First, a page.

Chevron fall to tough Doublewide

Chevron, Open, WUCC2018

Matching up against the US teams is the main hurdle for every other team at WUCC. Sean Colfer watched Chevron take on Austin superteam Doublewide.

Chevron had a good first day at WFDF 2018 WUCC, winning both of their games and setting themselves up for a huge game first thing against Doublewide. The Texans, second seed at this tournament, had a very similar day and entered the game unbeaten too.

Chevron came out on offence, and slotted it in pretty efficiently. Both teams did so until Chevron managed to get a turn at 3-2, Issa Dualeh finding Jake Aspin for the first break of the game. Chevron were pumped, and they were loud. They had been building for this game and this environment all year; they were desperate to test themselves against a team of Doublewide’s quality and show off their own.

WUCC 2018 previews – Devon

Devon, Open, WUCC Previews

Devon are our final team, with Sean Colfer analysing their potential at Worlds.

How did they get here?

Devon have been a top A Tour team for some time now, often finishing in the top eight and making a challenge against the best teams in the country. They have a really solid pipeline of young talent from local Junior powerhouses Air Badgers, and have done a very good job of retaining those players despite moves to universities across the country (and bringing them back after a few years away). They’ve qualified for Euros a few times, always surprisingly, and have maintained a strong core throughout the last five or six years.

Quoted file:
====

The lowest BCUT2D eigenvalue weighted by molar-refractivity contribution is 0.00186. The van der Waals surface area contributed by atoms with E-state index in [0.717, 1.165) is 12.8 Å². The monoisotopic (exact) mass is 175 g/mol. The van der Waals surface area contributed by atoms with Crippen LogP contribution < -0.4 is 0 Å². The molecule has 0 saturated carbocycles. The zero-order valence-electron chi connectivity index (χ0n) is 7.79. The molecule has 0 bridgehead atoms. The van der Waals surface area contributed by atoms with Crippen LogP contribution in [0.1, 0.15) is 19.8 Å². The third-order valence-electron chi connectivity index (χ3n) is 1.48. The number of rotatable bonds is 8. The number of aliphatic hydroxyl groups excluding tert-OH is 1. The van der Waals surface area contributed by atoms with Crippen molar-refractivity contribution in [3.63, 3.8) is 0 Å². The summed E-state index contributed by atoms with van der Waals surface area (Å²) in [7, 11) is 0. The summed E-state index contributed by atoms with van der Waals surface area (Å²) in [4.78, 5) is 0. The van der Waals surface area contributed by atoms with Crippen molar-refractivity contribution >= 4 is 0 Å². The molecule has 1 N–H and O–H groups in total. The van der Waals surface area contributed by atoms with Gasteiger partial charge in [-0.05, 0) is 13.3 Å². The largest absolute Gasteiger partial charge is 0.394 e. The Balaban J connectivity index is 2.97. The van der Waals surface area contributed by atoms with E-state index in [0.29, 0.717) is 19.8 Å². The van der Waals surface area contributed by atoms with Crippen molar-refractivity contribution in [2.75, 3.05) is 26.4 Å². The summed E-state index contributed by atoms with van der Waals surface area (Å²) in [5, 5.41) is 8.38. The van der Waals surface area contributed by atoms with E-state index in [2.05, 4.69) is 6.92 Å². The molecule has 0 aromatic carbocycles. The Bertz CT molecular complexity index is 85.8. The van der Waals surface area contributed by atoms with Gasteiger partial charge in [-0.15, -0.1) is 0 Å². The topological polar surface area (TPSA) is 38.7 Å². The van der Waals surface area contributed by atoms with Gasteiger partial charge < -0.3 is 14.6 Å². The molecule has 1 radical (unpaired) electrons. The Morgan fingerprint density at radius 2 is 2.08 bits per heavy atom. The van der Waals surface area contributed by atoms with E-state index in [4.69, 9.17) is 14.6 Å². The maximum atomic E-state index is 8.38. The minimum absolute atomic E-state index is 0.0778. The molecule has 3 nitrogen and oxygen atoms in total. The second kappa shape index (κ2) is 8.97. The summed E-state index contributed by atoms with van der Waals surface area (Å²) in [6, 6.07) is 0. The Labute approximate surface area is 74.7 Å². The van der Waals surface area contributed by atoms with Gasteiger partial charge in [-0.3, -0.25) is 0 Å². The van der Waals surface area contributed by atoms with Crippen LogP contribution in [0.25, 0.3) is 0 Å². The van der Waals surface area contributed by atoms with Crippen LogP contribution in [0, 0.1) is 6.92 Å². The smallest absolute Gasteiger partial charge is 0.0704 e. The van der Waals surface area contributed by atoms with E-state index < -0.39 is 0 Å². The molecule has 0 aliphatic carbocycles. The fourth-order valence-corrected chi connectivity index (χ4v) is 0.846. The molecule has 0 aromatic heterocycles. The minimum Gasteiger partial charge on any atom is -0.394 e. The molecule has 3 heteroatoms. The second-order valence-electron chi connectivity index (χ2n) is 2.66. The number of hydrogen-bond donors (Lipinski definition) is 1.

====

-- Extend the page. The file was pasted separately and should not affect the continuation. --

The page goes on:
WUCC 2018 previews – PELT Ultimate

Open, PELT, WUCC Previews

Aidan Kelly scouts the second Irish team at WUCC, Limerick lads PELT. How will this new look squad do in Cincinnati?

How did they get here?
In what began as essentially an extension of University of Limerick’s college team, PELT have come a long way in their six year existence.

Even since their fledgling days, the team has had Worlds ambitions, as they directly competed in qualifiers against Rebel and Ranelagh for Ireland’s spot in WUCC 2014, coming up short.

Tour 3 Open preview – while the cats are away

Open, Previews, Tour 3